- AIDCF has asked Trai to clear fundamental issues with Set-Top Box interoperability
- Trai has worries about excessive e-waste from Set-Top Boxes
- DTH operators are also against STB interoperability
One of the prime things of focus for the Telecom Regulatory Authority of India (Trai) this year has been the issue of Set-Top Box Interoperability. The telecom regulator has floated consultation paper earlier this year to garner the views of industry stakeholders on the technology and implementation of interoperable Set-Top Box. However, in this paper, Trai’s views have not exactly been met with affirmation. Instead, the DTH operator opposed the Set-Top Box interoperability technology, and it seems that the cable TV operators might also be joining in unison. In a new update, the All India Digital Cable Federation (AIDCF) has requested that Trai first solve the primary concerns related to Set-Top Box interoperability before moving ahead to make any final decisions. AIDCF has remarked, that there are foundational issues with Set-Top Box interoperability which must be solved before deciding on anything. These issued include solution architecture, framework, CAS and SMS registration, security standards, standardising middleware software, collection, and control mechanism of STBs.
Cable TV Operators Against Interoperability
AIDCF also went ahead to say, “We, therefore request Authority to hold the present consultation paper.” The digital cable federation also noted that the combination of compression, encryption, middleware, Conditional Access System (CAS), and EPG is what makes the Set-Top Box capable of delivering the current set of features. As such, any Set-Top Box cannot be 100% interoperable with the same features and services. AIDCF also put forth the thought that the differentiating things that set apart the DPOs offering are based on the Set-Top Box only. The service delivery and the features and services which truly set apart the DPO from the competition are built into the Set-Top Box. This is what drives the value proposition for the customers. Thus by bringing interoperable Set-Top Boxes, the DPOs will be devoid of giving additional interactive services.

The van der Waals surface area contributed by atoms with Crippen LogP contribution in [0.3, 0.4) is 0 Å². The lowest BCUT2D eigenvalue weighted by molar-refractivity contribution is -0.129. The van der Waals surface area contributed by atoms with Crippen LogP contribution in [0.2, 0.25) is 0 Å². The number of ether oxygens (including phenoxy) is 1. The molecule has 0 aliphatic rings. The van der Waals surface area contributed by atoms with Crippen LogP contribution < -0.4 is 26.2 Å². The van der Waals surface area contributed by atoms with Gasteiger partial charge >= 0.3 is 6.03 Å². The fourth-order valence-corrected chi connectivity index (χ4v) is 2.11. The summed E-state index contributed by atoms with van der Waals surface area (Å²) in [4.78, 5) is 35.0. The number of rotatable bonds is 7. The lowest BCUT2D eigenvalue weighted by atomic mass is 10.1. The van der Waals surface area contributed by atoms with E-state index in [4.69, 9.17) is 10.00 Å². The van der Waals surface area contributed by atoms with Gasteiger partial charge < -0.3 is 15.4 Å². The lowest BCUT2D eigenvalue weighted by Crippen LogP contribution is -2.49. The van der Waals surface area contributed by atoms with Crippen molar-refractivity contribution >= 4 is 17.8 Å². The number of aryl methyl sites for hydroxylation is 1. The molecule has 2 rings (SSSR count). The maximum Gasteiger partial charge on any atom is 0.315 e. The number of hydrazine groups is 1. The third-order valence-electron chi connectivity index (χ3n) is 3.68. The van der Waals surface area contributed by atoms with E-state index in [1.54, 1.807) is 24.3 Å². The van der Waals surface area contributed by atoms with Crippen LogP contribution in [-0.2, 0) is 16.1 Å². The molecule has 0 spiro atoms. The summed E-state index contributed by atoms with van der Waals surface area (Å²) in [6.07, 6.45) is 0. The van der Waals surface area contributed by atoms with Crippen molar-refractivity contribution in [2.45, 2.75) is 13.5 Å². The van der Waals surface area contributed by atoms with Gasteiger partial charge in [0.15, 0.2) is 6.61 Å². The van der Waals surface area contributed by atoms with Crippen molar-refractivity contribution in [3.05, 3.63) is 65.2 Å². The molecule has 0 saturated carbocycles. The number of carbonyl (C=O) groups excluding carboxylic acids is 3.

Major Problem of E-Waste Generated by Set-Top Boxes
There is another concern with the telecom regulator, which has led to the idea of interoperability, and this has to do with e-waste. As per Trai, there are 54 million DTH Set-Top Boxes lying idles at homes, which is a massive amount of e-waste. A similar number of Set-Top Boxes are expected to be in the cable TV industry as well. However, addressing this concern, AIDCF said that the e-waste is not because of interoperability but because of re-accessibility of STBs. It also said that even though the subscribers are being provided with the Set-Top Boxes on FOC basis, they are not ready to return the boxes.
Issues With Interoperability
AIDCF pointed out that after the merger of D2h and Dish TV are also using non-interoperable Set-Top Boxes since their systems are still different. Also, DD Free Dish and Independent TV are two DPOs who issued non-interoperable Set-Top Boxes to their customers. “Again investment of interoperable STBs would be a burden for Subscribers and would lead to further increase in consumer price for viewing Cable Services,” AIDCF remarked. Further, the association added that the customers themselves are not ready to go for interoperable Set-Top Boxes because they miss out on a lot of features. The cable TV operators also shared the concern that the coming of interoperability would encourage piracy as well.
DTH Ops Also Against Set-Top Box Interoperability
It is worth noting that, on similar lines, DTH Operators like Tata Sky, Airtel Digital TV and the new entrant in the industry Reliance Jio are also opposed to the idea of interoperability. These DTH Operators have expressed various concerns related to security, excessive investment and more.
Arpit spends his day closely following the telecom and tech industry. A music connoisseur and a night owl, he also takes a deep interest in the Indian technology start-up scene and spends rest of his time spilling poetry and stories on paper.